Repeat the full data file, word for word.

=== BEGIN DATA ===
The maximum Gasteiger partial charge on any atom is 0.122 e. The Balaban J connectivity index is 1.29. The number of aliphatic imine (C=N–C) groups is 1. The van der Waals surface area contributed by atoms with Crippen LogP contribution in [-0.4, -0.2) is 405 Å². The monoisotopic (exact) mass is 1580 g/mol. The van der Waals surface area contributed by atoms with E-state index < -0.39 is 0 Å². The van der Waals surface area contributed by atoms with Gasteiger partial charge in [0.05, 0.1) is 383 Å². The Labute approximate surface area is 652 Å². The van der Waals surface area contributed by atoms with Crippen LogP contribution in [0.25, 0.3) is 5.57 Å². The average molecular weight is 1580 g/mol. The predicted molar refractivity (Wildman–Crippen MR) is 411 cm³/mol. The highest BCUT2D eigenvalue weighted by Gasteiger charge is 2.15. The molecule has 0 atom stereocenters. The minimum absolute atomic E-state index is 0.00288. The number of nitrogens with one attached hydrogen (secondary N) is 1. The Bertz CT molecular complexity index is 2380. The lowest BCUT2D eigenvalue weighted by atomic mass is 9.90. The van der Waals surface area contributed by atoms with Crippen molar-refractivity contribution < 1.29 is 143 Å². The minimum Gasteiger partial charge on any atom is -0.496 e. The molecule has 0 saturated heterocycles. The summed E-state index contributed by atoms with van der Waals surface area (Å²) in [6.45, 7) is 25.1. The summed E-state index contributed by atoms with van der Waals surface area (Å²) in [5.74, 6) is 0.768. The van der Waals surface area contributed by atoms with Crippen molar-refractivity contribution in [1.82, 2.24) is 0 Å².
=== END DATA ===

The maximum Gasteiger partial charge on any atom is 0.122 e. The Balaban J connectivity index is 1.29. The number of aliphatic imine (C=N–C) groups is 1. The van der Waals surface area contributed by atoms with Crippen LogP contribution in [-0.4, -0.2) is 405 Å². The monoisotopic (exact) mass is 1580 g/mol. The van der Waals surface area contributed by atoms with E-state index < -0.39 is 0 Å². The van der Waals surface area contributed by atoms with Gasteiger partial charge in [0.05, 0.1) is 383 Å². The Labute approximate surface area is 652 Å². The van der Waals surface area contributed by atoms with Crippen LogP contribution in [0.25, 0.3) is 5.57 Å². The average molecular weight is 1580 g/mol. The predicted molar refractivity (Wildman–Crippen MR) is 411 cm³/mol. The highest BCUT2D eigenvalue weighted by Gasteiger charge is 2.15. The molecule has 0 atom stereocenters. The minimum absolute atomic E-state index is 0.00288. The number of nitrogens with one attached hydrogen (secondary N) is 1. The Bertz CT molecular complexity index is 2380. The lowest BCUT2D eigenvalue weighted by atomic mass is 9.90. The van der Waals surface area contributed by atoms with Crippen molar-refractivity contribution < 1.29 is 143 Å². The minimum Gasteiger partial charge on any atom is -0.496 e. The molecule has 0 saturated heterocycles. The summed E-state index contributed by atoms with van der Waals surface area (Å²) in [6.45, 7) is 25.1. The summed E-state index contributed by atoms with van der Waals surface area (Å²) in [5.74, 6) is 0.768. The van der Waals surface area contributed by atoms with Crippen molar-refractivity contribution in [1.82, 2.24) is 0 Å².